One of the major headlines from the March 2021 Budget was the increase in Corporation Tax from April 2023. This is a significant rise from the current rate of 19% to 25%. For us very experienced accountants (we’re not saying ‘long in the tooth’), a sense of nostalgia for the days of a two-tier system is wafting through the office.

Back to basics

Corporation Tax is paid on a company’s profits, investments and selling assets and currently stands at 19%. From 2023, if your company makes £50,000 or less profit, your rate of Corporation Tax will remain at the ‘small profits rate’ of 19%, whereas businesses that make £250,000 or more profit will pay the full 25% rate. There is a tapered rate for those that fall between these profit amounts.

The marginal rate of tax for profits in the band £50k-£250k will be 26.5%.  This means that for companies with profits in this band, the effective after-tax cost of spending money on tax deductible items reduces. This mean revisiting the salary/dividends calculations and the timing of items like staff bonuses, directors’ pension contributions and discretionary spend on marketing, websites and capital expenditure, is worth consideration.

The Chancellor announced that around 70% of actively trading companies will continue to be taxed at 19%. The changes to Corporation Tax were introduced to claw back £22billion in revenue and begin to balance the books. As Corporation Tax is charged on profit, not turnover, the premise is that the rise will only really affect prosperous businesses.

‘Super deduction’ for capital investment

For two years from April 2021 to March 2023, a First Year Allowance of 130% will be available for expenditure qualifying for capital allowances in the main pool, or 50% for expenditure in the special rate pool. In other words, for every £100 you spend on new plant and machinery, you get to reduce your taxable profits by £130. The super deduction is a welcome move for some, such as the infrastructure sector, but it is not seen as a long-term solution, more of an initial boost for the economy.

With a 19% Corporation Tax rate, this gives an effective tax saving of 24.7% on investment. It could be advantageous to make any significant investment in 2021-23 to secure a higher rate of tax relief. The super deduction is not available for second-hand assets and isn’t available on expenditure contracted before 3 March 2021 (even if the actual expenditure is incurred after 1 April 2021).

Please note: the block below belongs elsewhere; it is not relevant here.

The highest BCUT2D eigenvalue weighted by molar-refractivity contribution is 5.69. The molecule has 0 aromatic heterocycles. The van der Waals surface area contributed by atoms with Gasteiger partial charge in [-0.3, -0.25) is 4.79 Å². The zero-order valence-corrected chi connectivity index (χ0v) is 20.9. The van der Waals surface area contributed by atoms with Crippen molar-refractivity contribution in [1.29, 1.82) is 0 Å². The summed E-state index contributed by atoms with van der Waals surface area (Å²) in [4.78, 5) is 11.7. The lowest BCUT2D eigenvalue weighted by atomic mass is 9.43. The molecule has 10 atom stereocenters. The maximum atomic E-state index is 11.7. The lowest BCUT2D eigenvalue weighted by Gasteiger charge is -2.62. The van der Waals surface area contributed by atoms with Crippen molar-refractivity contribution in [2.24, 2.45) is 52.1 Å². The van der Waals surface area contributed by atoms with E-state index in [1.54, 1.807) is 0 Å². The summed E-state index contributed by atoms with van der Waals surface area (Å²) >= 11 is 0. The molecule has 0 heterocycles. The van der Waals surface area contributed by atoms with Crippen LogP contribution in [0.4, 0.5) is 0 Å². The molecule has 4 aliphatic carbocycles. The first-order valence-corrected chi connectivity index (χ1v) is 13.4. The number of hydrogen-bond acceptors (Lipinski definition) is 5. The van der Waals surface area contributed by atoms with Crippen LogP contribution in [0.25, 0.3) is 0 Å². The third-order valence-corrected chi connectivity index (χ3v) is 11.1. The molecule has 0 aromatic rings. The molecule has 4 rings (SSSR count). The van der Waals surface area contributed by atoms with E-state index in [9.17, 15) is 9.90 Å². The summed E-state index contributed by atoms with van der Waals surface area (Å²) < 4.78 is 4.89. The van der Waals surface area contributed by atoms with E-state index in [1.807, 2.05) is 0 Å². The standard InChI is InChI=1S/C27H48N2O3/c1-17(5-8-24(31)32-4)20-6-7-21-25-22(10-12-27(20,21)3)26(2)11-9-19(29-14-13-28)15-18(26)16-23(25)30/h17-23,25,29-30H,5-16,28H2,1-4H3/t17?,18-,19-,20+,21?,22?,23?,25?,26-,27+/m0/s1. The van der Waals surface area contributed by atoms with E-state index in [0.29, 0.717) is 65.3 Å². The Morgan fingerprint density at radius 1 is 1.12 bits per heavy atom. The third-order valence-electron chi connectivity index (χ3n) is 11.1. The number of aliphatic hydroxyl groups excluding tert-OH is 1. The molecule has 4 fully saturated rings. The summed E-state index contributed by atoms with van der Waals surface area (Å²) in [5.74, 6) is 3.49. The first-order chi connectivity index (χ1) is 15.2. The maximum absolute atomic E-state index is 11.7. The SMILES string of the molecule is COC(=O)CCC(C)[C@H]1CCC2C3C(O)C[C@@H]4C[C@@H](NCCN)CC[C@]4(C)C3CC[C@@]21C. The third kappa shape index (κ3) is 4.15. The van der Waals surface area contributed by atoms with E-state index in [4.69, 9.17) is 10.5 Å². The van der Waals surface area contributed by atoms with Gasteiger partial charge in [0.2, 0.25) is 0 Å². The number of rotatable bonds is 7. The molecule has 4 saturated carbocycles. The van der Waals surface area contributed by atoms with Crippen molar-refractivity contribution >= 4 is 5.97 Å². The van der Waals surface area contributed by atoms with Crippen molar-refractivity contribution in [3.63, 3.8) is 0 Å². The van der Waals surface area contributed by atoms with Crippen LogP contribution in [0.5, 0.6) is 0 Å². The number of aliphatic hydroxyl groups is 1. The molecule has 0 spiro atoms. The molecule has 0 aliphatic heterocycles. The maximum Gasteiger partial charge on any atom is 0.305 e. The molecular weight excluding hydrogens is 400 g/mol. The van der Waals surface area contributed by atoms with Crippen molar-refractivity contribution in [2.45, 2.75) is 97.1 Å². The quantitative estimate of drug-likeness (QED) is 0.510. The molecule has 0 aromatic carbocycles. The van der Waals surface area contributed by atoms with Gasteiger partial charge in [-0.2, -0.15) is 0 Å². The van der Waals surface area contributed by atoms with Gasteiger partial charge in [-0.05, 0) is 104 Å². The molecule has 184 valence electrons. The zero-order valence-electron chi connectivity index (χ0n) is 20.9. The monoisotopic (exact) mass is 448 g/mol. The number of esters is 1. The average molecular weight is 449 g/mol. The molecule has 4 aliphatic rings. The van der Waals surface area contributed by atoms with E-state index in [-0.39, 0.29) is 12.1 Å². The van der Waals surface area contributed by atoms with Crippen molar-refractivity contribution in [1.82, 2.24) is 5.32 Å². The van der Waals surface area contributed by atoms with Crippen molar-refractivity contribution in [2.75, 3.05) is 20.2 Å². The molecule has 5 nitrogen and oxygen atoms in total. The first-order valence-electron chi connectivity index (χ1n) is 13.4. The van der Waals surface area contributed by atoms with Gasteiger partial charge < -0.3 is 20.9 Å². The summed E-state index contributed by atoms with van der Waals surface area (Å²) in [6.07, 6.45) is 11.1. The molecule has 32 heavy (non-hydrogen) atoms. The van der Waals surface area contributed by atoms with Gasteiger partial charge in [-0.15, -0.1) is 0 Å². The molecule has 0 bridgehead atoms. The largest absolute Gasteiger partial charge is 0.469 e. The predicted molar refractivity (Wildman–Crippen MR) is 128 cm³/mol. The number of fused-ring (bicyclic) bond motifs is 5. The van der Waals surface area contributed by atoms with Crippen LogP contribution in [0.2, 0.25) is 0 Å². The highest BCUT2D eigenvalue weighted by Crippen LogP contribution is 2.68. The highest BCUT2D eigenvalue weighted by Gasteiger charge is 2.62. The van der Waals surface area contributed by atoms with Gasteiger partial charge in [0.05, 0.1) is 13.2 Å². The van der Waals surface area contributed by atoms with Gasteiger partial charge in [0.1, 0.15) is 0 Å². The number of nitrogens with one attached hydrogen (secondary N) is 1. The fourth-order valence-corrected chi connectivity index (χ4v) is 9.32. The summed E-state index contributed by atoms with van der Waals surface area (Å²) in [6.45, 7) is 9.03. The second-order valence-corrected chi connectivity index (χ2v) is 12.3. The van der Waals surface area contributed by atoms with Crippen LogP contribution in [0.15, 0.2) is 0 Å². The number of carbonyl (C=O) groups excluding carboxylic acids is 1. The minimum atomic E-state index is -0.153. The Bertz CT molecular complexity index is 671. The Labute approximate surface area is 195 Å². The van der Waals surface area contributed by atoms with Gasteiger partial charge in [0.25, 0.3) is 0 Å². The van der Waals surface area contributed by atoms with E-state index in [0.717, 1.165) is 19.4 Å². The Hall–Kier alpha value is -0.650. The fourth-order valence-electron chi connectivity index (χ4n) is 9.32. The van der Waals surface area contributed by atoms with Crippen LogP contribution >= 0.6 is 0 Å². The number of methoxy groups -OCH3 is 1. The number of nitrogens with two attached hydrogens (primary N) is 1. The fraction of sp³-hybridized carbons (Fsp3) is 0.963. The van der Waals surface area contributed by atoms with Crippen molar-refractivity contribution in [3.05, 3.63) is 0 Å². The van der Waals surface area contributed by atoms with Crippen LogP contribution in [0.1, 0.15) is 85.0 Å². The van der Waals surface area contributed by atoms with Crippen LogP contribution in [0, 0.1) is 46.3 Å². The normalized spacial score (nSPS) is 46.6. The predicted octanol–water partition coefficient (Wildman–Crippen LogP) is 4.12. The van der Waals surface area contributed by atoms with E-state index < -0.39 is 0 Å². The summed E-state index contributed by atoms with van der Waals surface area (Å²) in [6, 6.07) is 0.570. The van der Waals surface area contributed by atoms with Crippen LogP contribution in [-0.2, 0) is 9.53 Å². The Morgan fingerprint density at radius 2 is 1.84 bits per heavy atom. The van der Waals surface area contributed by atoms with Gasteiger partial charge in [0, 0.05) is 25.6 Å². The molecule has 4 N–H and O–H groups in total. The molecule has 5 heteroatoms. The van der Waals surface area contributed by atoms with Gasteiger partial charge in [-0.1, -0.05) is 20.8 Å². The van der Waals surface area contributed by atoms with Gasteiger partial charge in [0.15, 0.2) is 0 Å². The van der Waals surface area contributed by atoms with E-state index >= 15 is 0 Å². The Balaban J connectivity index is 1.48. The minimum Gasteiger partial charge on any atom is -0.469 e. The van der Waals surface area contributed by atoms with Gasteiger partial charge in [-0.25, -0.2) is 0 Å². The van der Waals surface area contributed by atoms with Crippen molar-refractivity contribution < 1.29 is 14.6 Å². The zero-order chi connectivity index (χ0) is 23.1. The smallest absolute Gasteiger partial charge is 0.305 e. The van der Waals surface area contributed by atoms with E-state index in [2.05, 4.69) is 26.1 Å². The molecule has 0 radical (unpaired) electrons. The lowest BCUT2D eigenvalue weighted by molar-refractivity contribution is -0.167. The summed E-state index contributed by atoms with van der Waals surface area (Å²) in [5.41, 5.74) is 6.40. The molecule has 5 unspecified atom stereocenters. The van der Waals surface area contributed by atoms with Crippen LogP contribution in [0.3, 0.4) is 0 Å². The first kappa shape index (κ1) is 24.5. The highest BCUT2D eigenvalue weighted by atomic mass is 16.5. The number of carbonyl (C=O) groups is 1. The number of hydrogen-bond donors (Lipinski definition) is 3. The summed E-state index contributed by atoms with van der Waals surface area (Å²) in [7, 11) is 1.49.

Loss relief

Effective for both Income Tax and Corporation Tax, losses in 2020/21 and 2021/22 can now be carried back up to three years, an increase from the usual one year, to secure tax repayment to assist cashflow, rather than having to wait to offset against future profits.

For example, a business that loses £100k in 2021 which normally makes profits of £40k would normally be able to carry back £40k loss and obtain a tax refund of the amount paid in 2020.  The remaining £60k loss would be carried forward to set against future profits. Under the new scheme, the loss is carried back £40k to 2020, £40k to 2019 and £20k to 2018, meaning a tax refund (or offset of amounts unpaid) is available immediately.

Losses are subject to a cap of £2m, which is split amongst group companies where there is a group structure. These adjustments can only be made once your accounts are submitted, so it’s worth completing them asap to accelerate this cash flow benefit.

Associated companies

The two-tier Corporation Tax rates has an impact on associated companies, where one has control over the other or where both are controlled by the same person/people. The upper limit of £250,000 and the lower limit of £50,000 profit are divided by the number of companies so this may be an issue for small business owners with multiple ventures.

Whether you feel you’ve dodged a bullet or are dreading the next two years of tax planning, call the tax experts at CRM on 01865 379272 for an uncomplicated guide to the upcoming changes.

Sage Accountant Partner Logoiris kashflowFreeagent